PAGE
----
August 8th, 2020
Git Large File Storage (LFS) is an open source extension to Git that allows you easily manage large files in Git.
This is achieved by uploading the large files to a LFS store that is tied to your Git repository and then replacing those large files in your repo with a small pointer files that points to the file in LFS storage.
This allows Git to download versions of these files lazily. They are only downloaded during checkout and not when cloning or fetching. After the initial setup of Git LFS, this is all completely seamless. You can continue to use all your standard Git commands. However, these will be noticeably faster (most of the time).
Git repositories can typically store around 1GB if files before performance really starts to degrade. In addition, most Git hosting providers have limitations on file sizes. For example, you cannot upload a file that is larger than 100MB to GitHub.
When using Git LFS, large files are downloaded lazily: you only download versions of files referenced by commits that you are checking out. In addition, if Git can grab the files from your local LFS cache, rather than download it from the remote LFS storage, it will.
For Unreal Engine 4 projects, this can be incredibly useful. Almost of all my projects at some point have run into issues with storage. Not always just performance issues, but also max file size limitations.
For example, I recently imported some Kubold animations into one of my projects and after spinning for several minutes, the Git push command failed with an error about max file size limitations.
This prompted me to investigate Git LFS and also make some improvements to my
.gitignore file, which I will share in this post.
So how do you implement Git LFS in a Unreal Engine 4 project? Well, these days it's actually pretty simple and only takes a few minutes, depending the size of your repos and individual files.
Migrating your Unreal Engine 4 project is Git LFS can be broken down into 3 mains steps. If you're starting a new project and having committed any code to Git yet, it's even simpler.
There's a few different ways to install Git LFS. You can use a package manager or grab it from the project site. Some Git clients even come with it pre-installed.
I'll link to the project site, though, since it's the most universal option: https://git-lfs.github.com/.
Once you've download and installed the extension, all you need to do is initialize Git LFS for your user account by running the following:
git lfs install
This will add a
.gitconfig file (if it doesn't already exist) in your home directory and will add the required configuration. You only ever have to run that command once per user.
The first thing you should do is make sure your
.gitignore file is configured.
I recommend using the "official" community UE4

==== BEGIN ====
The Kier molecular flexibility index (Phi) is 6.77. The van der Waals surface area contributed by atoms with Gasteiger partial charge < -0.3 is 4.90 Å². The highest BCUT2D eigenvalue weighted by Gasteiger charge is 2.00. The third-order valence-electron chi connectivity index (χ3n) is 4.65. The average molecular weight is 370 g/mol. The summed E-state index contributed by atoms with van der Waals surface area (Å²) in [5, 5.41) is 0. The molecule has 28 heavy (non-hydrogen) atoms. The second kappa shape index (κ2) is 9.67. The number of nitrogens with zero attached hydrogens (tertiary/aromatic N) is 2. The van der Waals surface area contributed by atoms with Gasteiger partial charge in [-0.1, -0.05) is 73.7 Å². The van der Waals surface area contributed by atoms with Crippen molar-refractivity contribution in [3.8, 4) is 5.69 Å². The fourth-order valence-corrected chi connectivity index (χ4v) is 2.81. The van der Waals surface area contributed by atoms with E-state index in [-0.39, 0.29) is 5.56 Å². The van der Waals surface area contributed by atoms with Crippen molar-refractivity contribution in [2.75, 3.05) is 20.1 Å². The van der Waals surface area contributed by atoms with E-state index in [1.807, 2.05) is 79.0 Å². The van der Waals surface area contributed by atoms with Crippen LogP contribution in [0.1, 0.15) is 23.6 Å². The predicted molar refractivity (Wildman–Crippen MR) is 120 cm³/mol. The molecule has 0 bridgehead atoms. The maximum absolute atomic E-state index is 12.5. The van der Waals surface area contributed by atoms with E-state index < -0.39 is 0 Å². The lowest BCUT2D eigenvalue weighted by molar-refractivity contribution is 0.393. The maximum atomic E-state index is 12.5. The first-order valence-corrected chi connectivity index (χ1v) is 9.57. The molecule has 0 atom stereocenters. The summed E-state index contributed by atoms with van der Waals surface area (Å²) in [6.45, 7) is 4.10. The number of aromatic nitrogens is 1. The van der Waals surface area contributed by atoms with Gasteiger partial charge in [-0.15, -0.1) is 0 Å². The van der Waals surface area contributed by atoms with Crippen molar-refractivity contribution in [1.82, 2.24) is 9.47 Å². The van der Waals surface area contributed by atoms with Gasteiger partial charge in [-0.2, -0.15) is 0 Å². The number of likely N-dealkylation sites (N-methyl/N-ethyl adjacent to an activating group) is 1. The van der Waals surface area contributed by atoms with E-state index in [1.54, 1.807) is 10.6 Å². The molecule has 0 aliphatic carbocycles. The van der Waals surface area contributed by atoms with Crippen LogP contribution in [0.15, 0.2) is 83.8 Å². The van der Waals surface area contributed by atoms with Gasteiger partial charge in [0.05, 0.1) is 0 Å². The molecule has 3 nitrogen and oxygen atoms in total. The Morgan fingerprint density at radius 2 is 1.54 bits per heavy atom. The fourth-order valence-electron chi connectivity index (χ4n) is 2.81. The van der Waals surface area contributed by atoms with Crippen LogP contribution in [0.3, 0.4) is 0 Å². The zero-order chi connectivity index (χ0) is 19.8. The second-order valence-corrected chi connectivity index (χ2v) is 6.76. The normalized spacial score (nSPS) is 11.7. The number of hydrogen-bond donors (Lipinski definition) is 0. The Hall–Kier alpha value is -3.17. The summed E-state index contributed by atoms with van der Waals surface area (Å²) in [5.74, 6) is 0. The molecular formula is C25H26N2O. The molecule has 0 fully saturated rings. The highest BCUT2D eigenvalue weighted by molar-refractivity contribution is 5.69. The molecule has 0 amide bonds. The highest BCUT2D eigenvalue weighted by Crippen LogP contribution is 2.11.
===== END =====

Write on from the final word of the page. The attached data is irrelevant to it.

.gitignore as a base.
When setting up a new repo for a project in Git, you can select this from the ".gitignore" drop-down (along with a license and README.md).
You'll want to be sure to exclude any binary/generated/output files. However, do not ignore anything that you want to tracked in Git LFS.
Next, configure your
.gitattributes file. This is where you'll map the file types that you want to be tracked in Git LFS.
Here's what I usually go with:
|# UE file types|
|*.uasset filter=lfs diff=lfs merge=lfs -text|
|*.umap filter=lfs diff=lfs merge=lfs -text|
|# Raw Content types|
|*.fbx filter=lfs diff=lfs merge=lfs -text|
|*.3ds filter=lfs diff=lfs merge=lfs -text|
|*.psd filter=lfs diff=lfs merge=lfs -text|
|*.png filter=lfs diff=lfs merge=lfs -text|
|*.mp3 filter=lfs diff=lfs merge=lfs -text|
|*.wav filter=lfs diff=lfs merge=lfs -text|
|*.xcf filter=lfs diff=lfs merge=lfs -text|
|*.jpg filter=lfs diff=lfs merge=lfs -text|
Add and commit the
.gitattributes file and that's it! You're all set. Use Git just like you normally would.
Note: Free GitHub accounts get 1GB of LFS storage and 1GB of LFS bandwidth. For some project UE4 projects, you may eat through that quickly. If so, you need purchase additional storage ($5/50GB/month).
The following is only needed if you are migrating an existing UE4 project to Git LFS. You'll need to follow the steps in Setting up Git LFS in a UE4 Project first, though.
If you already have large files tracked in your Git repository, you'll need to migrate these to LFS storage.
To do this, you can use the
git lfs migrate command.
For example, to migrate any existing
.umap files in all local branches, you can simply run:
git lfs migrate import --everything --include="*.uasset,*.umap"
Finally, just push up your changes with a
git push command.
I highly recommend setting up UE4's source control features to all you to diff and merge blueprints. This works surprisingly well and supports Git LFS.
You'll also get some nifty features, such as icons on asset thumbnails to let you know the status of said assets (changed, staged, new, etc...) and allows you to commit changes right from within the UE4 editor.